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Hussein Keshani

Hussein Keshani

Dr. Hussein Keshani
Associate Professor, Art History
Program Coordinator, Art History & Visual Culture
Faculty of Creative and Critical Studies
The University of British Columbia, Okanagan Campus
CCS 170, 1148 Research Road
Kelowna, BC V1V 1V7

T: 250.807.9770
F: 250.807.8543

Courses Taught in 2015 | Publications

Recipient of the 2012 Elisabeth Walton Potter Research Award

Presented by the The Marion Dean Ross Chapter of the Society of Architectural Historians.

The goal of this award program is to further awareness and knowledge of the architectural heritage of the Pacific Northwest. The chapter will provide limited funds for focused projects that increase understanding of the region's built environment and produce tangible results that can be made available for interested scholars and students. Read more

After initially studying architecture, I chose to pursue art history at the University of Victoria, BC, where I completed my MA and PhD. Art History sometimes gets a bad rap as being fluffy, but I’m really drawn to the field’s interdisciplinary nature, since studying visual cultures generally requires knowledge of artmaking practices, history, religion, cultural practices, languages, literature and many other areas. In Victoria, we were encouraged to study many different regions and periods of the world before specializing. My focus became South Asia and the Islamic World.

Why study South Asia and the Islamic World? The beautifully detailed miniature paintings, the stunning monuments, the intriguing sculptures and the graceful calligraphy that you find are definitely seductive. Current trends in graphic and gallery art and architecture are also fascinating. But, I also think it’s a great way to learn about people and traditions that are too often misunderstood in our contemporary world.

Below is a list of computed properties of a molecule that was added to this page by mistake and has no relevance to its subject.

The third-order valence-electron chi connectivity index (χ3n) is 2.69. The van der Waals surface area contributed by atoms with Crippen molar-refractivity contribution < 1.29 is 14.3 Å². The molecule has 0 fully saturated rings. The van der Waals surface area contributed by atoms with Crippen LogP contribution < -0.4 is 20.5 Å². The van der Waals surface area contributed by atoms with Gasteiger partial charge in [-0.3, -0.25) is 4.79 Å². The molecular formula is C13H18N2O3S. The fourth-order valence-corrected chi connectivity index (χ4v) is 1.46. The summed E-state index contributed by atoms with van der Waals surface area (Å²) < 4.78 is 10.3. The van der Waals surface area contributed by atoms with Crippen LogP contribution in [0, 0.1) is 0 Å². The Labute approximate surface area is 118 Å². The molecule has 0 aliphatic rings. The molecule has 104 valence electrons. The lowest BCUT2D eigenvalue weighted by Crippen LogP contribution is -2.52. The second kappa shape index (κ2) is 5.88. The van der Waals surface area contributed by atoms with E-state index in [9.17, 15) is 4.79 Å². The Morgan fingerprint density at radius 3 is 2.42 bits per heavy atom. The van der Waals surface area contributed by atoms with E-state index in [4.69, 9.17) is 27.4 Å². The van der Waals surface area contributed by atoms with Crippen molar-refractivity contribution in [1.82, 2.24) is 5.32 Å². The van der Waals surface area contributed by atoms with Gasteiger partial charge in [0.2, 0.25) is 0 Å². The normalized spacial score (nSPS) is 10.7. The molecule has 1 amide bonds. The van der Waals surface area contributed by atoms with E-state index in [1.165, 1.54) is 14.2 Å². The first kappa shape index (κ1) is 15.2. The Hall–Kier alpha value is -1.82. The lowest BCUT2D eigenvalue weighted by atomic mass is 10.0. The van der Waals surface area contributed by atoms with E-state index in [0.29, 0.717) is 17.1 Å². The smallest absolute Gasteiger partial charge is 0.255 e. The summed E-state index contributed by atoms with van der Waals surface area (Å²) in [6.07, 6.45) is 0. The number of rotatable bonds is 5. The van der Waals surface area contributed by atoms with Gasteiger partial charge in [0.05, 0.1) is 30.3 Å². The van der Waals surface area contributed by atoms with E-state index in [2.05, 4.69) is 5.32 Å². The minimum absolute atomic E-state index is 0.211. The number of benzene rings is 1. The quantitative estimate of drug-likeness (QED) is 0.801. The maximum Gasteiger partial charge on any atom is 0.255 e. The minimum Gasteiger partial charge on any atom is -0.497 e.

My research interests have led me all around North India where I studied 14th C Sufi shrines and 18th C ritual centres called imambaras. I’m now working on a book project that examines how Muslim notions of gender shape images and space in 18th and 19th C North India. I’m also working on the use of computing technologies to advance visual cultural research. I have been fortunate to have held postdoctoral fellowships with the Aga Khan Program for Islamic Architecture at Harvard/MIT, the Introduction to Humanities program at Stanford and with SSHRC at the University of Victoria’s History in Art department.

The areas I have taught include introductory courses in European and Islamic art history, advanced courses on literature and gender in Islamic art and architecture, South Asian art and architecture, Islamic history, as well as theory and methods of visual cultural interpretation and analysis. I think it’s important to encourage students to examine their own assumptions about art and culture and I place importance on helping students to read critically, to form arguments, and to use evidence and theories to develop their arguments.

I’m really pleased to be part of a program and faculty that is committed to interdisciplinarity and perhaps most importantly encouraging students to think critically and learn more about the world’s diverse cultures.

Courses Taught in 2015

“Engaging Islamic Views on Human-Animal Relations: Towards an Adab-centred Approach,” Worldviews, Brill, 2009/2010

“Courtly Architecture of Awadh,” Court Cultures in the Muslim World, SOAS/ Routledge Studies on the Middle East, 2009

“Islamic Architecture,” The Islamic World, ed. Andrew Rippin, Routledge, London , 2008

“Islamic Art,” The Islamic World, ed. Andrew Rippin, Routledge, London, 2008

“Architecture and the Twelver Shi‘a Tradition: The Great Imāmbārā complex of Lucknow,” Muqarnas, vol. 23, Leiden: Brill, 2006.

* Winner of the Margaret B. Sevcenko Prize in Islamic Art and Culture “Strangers, Lovers, and Kin: Gender Roles and Their Interplay with the Architecture of Awadh,” Studies in Architecture, History & Culture: Papers by the 2003-2004 AKPIA@MIT Visiting Fellows. AKPIA MIT, 2004.

“The Abbasid Palace of Theophilus,” al-Masaq: Islam and the Medieval Mediterranean, London: Carfax, 2004, Vol. 16, No. 1, March 2004

“Epigraphs, Scripture and Architecture in the Early Sultanate of Delhi,” co-authored with Anthony Welch and Alexandra Bain, Muqarnas, vol. 19, Leiden: Brill, 2002, pp. 12-43.

Last reviewed shim10/12/2018 10:48:35 AM


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Asaf al-Dawla's Twelver Shia Friday Mosque, Lucknow, India, c. 1791

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Interior of Jamatkhana Mosque at Dargah of Nizamuddin, New Delhi, India, c. 1325

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Shuja Quli Khan & Courtesan, c. 1760 (in B.N., Paris France)